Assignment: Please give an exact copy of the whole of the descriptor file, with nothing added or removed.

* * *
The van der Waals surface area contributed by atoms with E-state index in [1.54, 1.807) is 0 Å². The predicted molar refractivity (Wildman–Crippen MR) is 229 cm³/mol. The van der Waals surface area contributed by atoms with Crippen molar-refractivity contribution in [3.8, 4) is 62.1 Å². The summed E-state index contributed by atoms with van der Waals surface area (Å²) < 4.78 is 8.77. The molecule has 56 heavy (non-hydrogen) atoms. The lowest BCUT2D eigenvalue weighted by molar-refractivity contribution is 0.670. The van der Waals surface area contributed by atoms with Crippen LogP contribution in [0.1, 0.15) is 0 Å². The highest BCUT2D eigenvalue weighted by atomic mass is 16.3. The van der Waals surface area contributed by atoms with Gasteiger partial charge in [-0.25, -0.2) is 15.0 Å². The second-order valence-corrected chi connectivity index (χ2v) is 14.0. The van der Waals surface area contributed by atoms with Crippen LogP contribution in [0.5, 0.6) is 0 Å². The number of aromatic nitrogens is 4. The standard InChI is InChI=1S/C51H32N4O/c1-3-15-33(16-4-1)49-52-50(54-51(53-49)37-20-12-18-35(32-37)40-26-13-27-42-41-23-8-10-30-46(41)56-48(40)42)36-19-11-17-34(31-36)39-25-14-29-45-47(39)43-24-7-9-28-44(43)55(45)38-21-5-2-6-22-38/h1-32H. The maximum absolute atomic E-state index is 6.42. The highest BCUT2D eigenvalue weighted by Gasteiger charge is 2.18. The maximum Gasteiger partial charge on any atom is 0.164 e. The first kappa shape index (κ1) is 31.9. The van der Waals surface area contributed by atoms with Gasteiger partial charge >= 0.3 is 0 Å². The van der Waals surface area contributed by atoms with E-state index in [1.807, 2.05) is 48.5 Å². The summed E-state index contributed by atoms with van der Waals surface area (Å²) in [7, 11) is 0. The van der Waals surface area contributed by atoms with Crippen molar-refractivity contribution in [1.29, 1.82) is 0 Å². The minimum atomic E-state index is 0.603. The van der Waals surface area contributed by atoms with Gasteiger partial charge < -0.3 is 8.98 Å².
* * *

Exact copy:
The van der Waals surface area contributed by atoms with E-state index in [1.54, 1.807) is 0 Å². The predicted molar refractivity (Wildman–Crippen MR) is 229 cm³/mol. The van der Waals surface area contributed by atoms with Crippen molar-refractivity contribution in [3.8, 4) is 62.1 Å². The summed E-state index contributed by atoms with van der Waals surface area (Å²) < 4.78 is 8.77. The molecule has 56 heavy (non-hydrogen) atoms. The lowest BCUT2D eigenvalue weighted by molar-refractivity contribution is 0.670. The van der Waals surface area contributed by atoms with Crippen LogP contribution in [0.1, 0.15) is 0 Å². The highest BCUT2D eigenvalue weighted by atomic mass is 16.3. The van der Waals surface area contributed by atoms with Gasteiger partial charge in [-0.25, -0.2) is 15.0 Å². The second-order valence-corrected chi connectivity index (χ2v) is 14.0. The van der Waals surface area contributed by atoms with Crippen LogP contribution in [0.5, 0.6) is 0 Å². The number of aromatic nitrogens is 4. The standard InChI is InChI=1S/C51H32N4O/c1-3-15-33(16-4-1)49-52-50(54-51(53-49)37-20-12-18-35(32-37)40-26-13-27-42-41-23-8-10-30-46(41)56-48(40)42)36-19-11-17-34(31-36)39-25-14-29-45-47(39)43-24-7-9-28-44(43)55(45)38-21-5-2-6-22-38/h1-32H. The maximum absolute atomic E-state index is 6.42. The highest BCUT2D eigenvalue weighted by Gasteiger charge is 2.18. The maximum Gasteiger partial charge on any atom is 0.164 e. The first kappa shape index (κ1) is 31.9. The van der Waals surface area contributed by atoms with Gasteiger partial charge >= 0.3 is 0 Å². The van der Waals surface area contributed by atoms with E-state index in [1.807, 2.05) is 48.5 Å². The summed E-state index contributed by atoms with van der Waals surface area (Å²) in [7, 11) is 0. The van der Waals surface area contributed by atoms with Crippen molar-refractivity contribution in [1.29, 1.82) is 0 Å². The minimum atomic E-state index is 0.603. The van der Waals surface area contributed by atoms with Gasteiger partial charge < -0.3 is 8.98 Å².